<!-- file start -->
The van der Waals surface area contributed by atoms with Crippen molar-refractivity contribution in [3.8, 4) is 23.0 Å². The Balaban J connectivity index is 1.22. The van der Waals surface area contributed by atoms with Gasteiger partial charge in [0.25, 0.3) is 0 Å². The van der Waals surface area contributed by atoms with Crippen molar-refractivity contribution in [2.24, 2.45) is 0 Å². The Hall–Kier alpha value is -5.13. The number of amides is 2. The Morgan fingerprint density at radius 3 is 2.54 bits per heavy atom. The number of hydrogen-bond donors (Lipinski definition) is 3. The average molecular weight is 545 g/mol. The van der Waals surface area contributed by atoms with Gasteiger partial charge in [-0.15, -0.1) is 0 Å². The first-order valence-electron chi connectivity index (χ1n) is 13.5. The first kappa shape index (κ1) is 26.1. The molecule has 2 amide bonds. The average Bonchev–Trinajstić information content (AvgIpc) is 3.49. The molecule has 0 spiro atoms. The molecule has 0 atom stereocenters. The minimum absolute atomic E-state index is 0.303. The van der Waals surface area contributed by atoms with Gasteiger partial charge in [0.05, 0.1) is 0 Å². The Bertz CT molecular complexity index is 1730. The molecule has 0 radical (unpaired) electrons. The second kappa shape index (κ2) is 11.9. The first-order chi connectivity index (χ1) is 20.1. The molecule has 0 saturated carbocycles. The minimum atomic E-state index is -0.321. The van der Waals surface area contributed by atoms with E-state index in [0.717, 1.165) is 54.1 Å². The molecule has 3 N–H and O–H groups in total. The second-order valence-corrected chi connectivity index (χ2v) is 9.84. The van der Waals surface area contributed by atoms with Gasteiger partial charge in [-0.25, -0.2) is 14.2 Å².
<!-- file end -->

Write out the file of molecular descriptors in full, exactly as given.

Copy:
The van der Waals surface area contributed by atoms with Crippen molar-refractivity contribution in [3.8, 4) is 23.0 Å². The Balaban J connectivity index is 1.22. The van der Waals surface area contributed by atoms with Gasteiger partial charge in [0.25, 0.3) is 0 Å². The van der Waals surface area contributed by atoms with Crippen molar-refractivity contribution in [2.24, 2.45) is 0 Å². The Hall–Kier alpha value is -5.13. The number of amides is 2. The Morgan fingerprint density at radius 3 is 2.54 bits per heavy atom. The number of hydrogen-bond donors (Lipinski definition) is 3. The average molecular weight is 545 g/mol. The van der Waals surface area contributed by atoms with Gasteiger partial charge in [-0.15, -0.1) is 0 Å². The first-order valence-electron chi connectivity index (χ1n) is 13.5. The first kappa shape index (κ1) is 26.1. The molecule has 2 amide bonds. The average Bonchev–Trinajstić information content (AvgIpc) is 3.49. The molecule has 0 spiro atoms. The molecule has 0 atom stereocenters. The minimum absolute atomic E-state index is 0.303. The van der Waals surface area contributed by atoms with Gasteiger partial charge in [0.05, 0.1) is 0 Å². The Bertz CT molecular complexity index is 1730. The molecule has 0 radical (unpaired) electrons. The second kappa shape index (κ2) is 11.9. The first-order chi connectivity index (χ1) is 20.1. The molecule has 0 saturated carbocycles. The minimum atomic E-state index is -0.321. The van der Waals surface area contributed by atoms with E-state index in [0.717, 1.165) is 54.1 Å². The molecule has 3 N–H and O–H groups in total. The second-order valence-corrected chi connectivity index (χ2v) is 9.84. The van der Waals surface area contributed by atoms with Gasteiger partial charge in [-0.25, -0.2) is 14.2 Å².